Deep reinforcement learning (DRL) has reached super human levels in complex tasks like game solving (Go and autonomous driving). However, it remains an open question whether DRL can reach human level in applications to financial problems and in particular in detecting pattern crisis and consequently dis-investing. In this paper, we present an innovative DRL framework consisting in two sub-networks fed respectively with portfolio strategies past performances and standard deviations as well as additional contextual features. The second sub network plays an important role as it captures dependencies with common financial indicators features like risk aversion, economic surprise index and correlations between assets that allows taking into account context based information. We compare different network architectures either using layers of convolutions to reduce network's complexity or LSTM block to capture time dependency and whether previous allocations is important in the modeling. We also use adversarial training to make the final model more robust. Results on test set show this approach substantially over-performs traditional portfolio optimization methods like Markowitz and is able to detect and anticipate crisis like the current Covid one.

Disastrous Defaults
Gourieroux, Christian,Monfort, Alain,Mouabbi, Sarah,Renne, Jean-Paul
We define a disastrous default as the default of a systemic entity. Such an event is expected to have a negative effect on the economy and to be contagious. Bringing macroeconomic structure to a noarbitrage asset-pricing framework, we exploit prices of disaster-exposed assets (credit and equity derivatives) to extract information on the expected (i) influence of a disastrous default on consumption and (ii) probability of a financial meltdown. We find that the returns of disaster-exposed assets are consistent with a systemic default being followed by a 3% decrease in consumption. The recessionary influence of disastrous defaults implies that financial instruments whose payoffs are exposed to such credit events carry substantial risk premiums. We also produce systemic risk indicators based on the probability of observing a certain number of systemic defaults or a sharp drop of consumption.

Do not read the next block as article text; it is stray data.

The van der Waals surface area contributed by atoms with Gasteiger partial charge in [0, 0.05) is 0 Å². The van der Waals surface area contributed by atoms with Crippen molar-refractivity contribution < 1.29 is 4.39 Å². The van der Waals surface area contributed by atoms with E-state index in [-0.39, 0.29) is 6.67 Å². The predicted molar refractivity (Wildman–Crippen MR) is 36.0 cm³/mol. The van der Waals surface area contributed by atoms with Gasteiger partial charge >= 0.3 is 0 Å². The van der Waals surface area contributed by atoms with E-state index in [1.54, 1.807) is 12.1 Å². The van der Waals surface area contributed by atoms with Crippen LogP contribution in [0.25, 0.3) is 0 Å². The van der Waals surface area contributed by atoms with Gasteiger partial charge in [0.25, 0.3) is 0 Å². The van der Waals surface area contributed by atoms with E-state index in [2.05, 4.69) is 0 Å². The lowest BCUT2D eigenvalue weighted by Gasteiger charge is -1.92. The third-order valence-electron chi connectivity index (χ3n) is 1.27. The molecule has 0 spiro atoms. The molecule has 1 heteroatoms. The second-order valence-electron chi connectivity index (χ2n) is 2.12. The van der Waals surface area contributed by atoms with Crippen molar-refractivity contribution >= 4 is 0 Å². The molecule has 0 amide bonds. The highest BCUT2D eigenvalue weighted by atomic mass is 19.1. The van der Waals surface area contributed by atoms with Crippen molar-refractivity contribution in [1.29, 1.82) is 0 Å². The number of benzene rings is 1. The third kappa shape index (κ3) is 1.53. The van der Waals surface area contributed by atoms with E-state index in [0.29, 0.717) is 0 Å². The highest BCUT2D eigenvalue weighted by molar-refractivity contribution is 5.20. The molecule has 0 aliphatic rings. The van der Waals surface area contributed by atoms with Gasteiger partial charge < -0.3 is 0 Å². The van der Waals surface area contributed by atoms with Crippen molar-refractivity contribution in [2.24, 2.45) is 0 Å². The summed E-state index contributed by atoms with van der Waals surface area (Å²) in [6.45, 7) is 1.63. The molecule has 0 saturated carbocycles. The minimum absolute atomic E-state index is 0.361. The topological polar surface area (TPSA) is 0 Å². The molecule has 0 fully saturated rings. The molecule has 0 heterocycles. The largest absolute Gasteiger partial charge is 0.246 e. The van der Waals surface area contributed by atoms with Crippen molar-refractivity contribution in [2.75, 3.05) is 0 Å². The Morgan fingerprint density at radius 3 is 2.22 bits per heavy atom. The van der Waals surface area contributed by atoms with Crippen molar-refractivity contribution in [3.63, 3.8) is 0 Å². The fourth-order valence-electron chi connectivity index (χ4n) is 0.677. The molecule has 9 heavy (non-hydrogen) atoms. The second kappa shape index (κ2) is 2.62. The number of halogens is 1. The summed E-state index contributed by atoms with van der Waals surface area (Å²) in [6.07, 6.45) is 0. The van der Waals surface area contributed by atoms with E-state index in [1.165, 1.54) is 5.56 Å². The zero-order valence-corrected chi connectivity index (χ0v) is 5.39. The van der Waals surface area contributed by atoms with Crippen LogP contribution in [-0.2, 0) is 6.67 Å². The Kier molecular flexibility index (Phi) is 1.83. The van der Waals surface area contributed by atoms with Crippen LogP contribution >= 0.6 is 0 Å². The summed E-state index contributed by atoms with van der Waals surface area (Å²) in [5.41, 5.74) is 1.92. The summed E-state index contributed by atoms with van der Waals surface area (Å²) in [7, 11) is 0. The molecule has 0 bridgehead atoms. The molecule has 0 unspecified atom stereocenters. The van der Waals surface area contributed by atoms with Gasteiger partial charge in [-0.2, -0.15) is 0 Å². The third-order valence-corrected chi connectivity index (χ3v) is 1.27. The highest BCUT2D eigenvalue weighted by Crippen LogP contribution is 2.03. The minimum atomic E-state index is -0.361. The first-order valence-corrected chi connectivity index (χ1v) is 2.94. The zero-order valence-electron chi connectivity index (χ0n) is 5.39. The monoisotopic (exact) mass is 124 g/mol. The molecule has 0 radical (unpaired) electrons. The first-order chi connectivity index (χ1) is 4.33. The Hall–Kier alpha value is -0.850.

Does Political Connection Distort Competition and Encourage Corporate Risk Taking? International Evidence.
Otchere, Isaac K.,Senbet, Lemma W.,Zhu, Pengcheng
We investigate the impact of political connection on corporate risk-taking by connected firms, their industry counterparts, as well as non-rival firms from 48 countries. We find that political connection induces higher risk taking by connected firms. By contrast, we do not find evidence that political connection, with the attendant potential competitive distortions in the industry, induces higher risk taking by competitors. We focus on non-financial industries. Our results are consistent with the hypothesis that the inability to avail themselves of political rents compels the non-connected rivals to adopt more conservative strategies. However, large rival firms, generally considered to be too-important-to-fail, exhibit evidence of higher risk taking. The top size quartile industry rivals take as much risk as the politically connected firms. The higher risk exhibited by large rivals of politically connected firms suggests that our baseline regression results of lower risk-taking among rivals of politically connected firms are biased upward by firms that would be considered too-big-to-fail. This finding also suggests that the too-big-to fail phenomenon is not unique to banks. Our results are robust to the use of alternative measures of risk, to the exclusion of privatized and state-owned firms, and to controlling for the effects of financial crisis.